Composer A-Z

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Catalogue No: 9780521191784
Shop Product Code: 2626072
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ISBN: 9780521191784

Status:
Usually despatched within 10 - 12 working days

Subtitle: Genesis of a Musical Language

Department: Biographies & Reference - Books & Literature (Classical)

Publisher: Cambridge University Press

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Stravinsky's reinvention in the early 1920s, as both neoclassical composer and concert-pianist, is here placed at the centre of a fundamental reconsideration of his whole output – viewed from the unprecedented perspective of his relationship with the piano. Graham Griffiths assesses Stravinsky's musical upbringing in St Petersburg with emphasis on his education at the hands of two extraordinary teachers whom he later either ignored or denounced: Leokadiya Kashperova, for piano and Rimsky-Korsakov, for instrumentation. Their message, Griffiths argues, enabled Stravinsky to formulate from that intensely Russian experience an internationalist brand of neoclassicism founded upon the premises of objectivity and craft. Drawing directly on the composer's manuscripts, Griffiths addresses Stravinsky's lifelong fascination with counterpoint and with pianism's constructive processes. Stravinsky's Piano presents both of these as recurring features of the compositional attitudes that Stravinsky consistently applied to his works, whether Russian, neoclassical or serial and regardless of idiom and genre.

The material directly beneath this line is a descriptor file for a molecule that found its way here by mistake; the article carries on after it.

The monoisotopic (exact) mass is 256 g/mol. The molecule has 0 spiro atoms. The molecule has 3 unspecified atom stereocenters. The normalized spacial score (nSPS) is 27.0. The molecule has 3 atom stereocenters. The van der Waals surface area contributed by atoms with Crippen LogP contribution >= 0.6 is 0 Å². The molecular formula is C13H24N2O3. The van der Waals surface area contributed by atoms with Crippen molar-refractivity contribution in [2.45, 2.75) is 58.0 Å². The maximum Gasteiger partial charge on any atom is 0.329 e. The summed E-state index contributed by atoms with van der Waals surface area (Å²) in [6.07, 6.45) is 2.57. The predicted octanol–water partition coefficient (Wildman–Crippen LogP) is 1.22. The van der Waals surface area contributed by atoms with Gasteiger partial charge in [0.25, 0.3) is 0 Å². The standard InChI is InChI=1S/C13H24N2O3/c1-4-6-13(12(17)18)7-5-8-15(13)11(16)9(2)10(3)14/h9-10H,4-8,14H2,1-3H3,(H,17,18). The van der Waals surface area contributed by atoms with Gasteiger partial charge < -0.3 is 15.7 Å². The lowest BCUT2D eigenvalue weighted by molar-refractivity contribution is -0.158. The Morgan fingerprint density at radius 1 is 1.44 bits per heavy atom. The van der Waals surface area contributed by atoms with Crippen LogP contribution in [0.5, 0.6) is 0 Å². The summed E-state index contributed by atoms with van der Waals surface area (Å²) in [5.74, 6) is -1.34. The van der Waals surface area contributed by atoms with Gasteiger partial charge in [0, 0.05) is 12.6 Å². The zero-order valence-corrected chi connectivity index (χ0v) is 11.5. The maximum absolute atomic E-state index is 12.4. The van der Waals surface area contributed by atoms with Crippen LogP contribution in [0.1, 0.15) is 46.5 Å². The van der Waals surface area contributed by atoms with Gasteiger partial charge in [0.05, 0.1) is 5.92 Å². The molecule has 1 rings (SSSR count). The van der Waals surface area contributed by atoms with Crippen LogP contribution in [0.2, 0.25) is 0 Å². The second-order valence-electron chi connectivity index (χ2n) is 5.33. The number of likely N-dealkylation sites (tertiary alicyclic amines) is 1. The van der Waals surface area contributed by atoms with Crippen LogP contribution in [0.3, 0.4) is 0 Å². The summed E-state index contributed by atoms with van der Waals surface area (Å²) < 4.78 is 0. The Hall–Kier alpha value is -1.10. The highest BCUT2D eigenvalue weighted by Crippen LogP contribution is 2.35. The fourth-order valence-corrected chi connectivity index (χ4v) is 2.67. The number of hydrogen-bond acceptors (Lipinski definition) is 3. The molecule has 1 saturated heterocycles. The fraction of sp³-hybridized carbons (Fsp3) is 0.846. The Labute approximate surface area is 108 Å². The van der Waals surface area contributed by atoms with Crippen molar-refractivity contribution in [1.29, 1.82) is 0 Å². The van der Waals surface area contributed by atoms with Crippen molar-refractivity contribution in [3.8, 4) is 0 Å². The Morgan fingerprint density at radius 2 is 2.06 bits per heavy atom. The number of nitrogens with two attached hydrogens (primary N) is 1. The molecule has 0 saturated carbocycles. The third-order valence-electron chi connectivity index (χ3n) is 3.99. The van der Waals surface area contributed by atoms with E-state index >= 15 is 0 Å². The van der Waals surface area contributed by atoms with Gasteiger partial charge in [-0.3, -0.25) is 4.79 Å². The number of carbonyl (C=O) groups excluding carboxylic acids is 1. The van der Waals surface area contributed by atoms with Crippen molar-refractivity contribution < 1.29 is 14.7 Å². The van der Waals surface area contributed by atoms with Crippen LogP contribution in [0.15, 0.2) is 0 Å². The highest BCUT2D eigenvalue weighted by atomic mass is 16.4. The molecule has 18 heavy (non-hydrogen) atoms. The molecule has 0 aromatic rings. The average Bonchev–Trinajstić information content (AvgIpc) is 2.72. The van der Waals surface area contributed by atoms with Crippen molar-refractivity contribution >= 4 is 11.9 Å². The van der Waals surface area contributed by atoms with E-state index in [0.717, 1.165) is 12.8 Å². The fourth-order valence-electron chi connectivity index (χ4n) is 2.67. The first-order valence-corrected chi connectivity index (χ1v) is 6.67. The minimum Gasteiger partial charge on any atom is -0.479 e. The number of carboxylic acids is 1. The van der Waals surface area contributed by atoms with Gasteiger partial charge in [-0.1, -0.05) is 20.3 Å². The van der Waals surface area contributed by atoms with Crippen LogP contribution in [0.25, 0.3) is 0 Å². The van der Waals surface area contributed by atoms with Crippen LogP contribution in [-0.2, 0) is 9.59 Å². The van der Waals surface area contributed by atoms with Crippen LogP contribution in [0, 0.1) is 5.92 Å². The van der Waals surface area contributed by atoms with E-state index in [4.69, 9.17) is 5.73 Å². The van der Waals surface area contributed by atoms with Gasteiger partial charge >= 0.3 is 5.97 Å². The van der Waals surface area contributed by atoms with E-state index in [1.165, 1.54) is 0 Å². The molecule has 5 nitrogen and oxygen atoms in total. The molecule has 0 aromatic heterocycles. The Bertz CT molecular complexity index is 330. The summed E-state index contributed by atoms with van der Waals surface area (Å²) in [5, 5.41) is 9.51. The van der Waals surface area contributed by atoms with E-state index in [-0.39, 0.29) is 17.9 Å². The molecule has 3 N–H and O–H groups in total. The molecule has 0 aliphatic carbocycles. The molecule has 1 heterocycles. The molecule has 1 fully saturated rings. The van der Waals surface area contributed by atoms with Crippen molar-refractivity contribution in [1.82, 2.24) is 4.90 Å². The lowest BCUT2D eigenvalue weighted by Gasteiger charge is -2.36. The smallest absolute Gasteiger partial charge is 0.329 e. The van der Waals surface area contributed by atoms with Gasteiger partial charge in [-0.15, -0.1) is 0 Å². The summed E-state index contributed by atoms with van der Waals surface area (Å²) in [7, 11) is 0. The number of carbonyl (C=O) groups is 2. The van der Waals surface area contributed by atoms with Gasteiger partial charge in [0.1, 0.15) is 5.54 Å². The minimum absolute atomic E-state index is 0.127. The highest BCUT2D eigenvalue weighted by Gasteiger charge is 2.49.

Features
• Proposes a new understanding of Stravinsky: as a composer who consistently used the piano to mould and to unify his contrasting musical idioms – Russian, neoclassical and serial

• Traces Stravinsky's entire creative path across seven decades: from the fragment Tarantella of 1898 to the (unpublished) Bach arrangements of 1969, written when the composer was eighty-seven

• Presents an unprecedented selection of sketch materials in a fresh evaluation of several of Stravinsky's major works, including The Rite of Spring, Sonate pour piano, Symphony of Psalms, Concerto for Two Solo Pianos, Symphony in Three Movements and Movements for Piano and Orchestra - as well as several rarely-considered miniatures such as the early song 'Pastorale' (and its later instrumentation), 'The Owl and the Pussycat', and the posthumously published 'Lied ohne Name für Zwei Fagotten.'

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Contents and Reviews

Contents
Introduction
1. Becoming a Russian musician
2. Becoming a neoclassicist
3. Stravinsky's piano workshop
4. Departures and homecomings
Conclusions.
  

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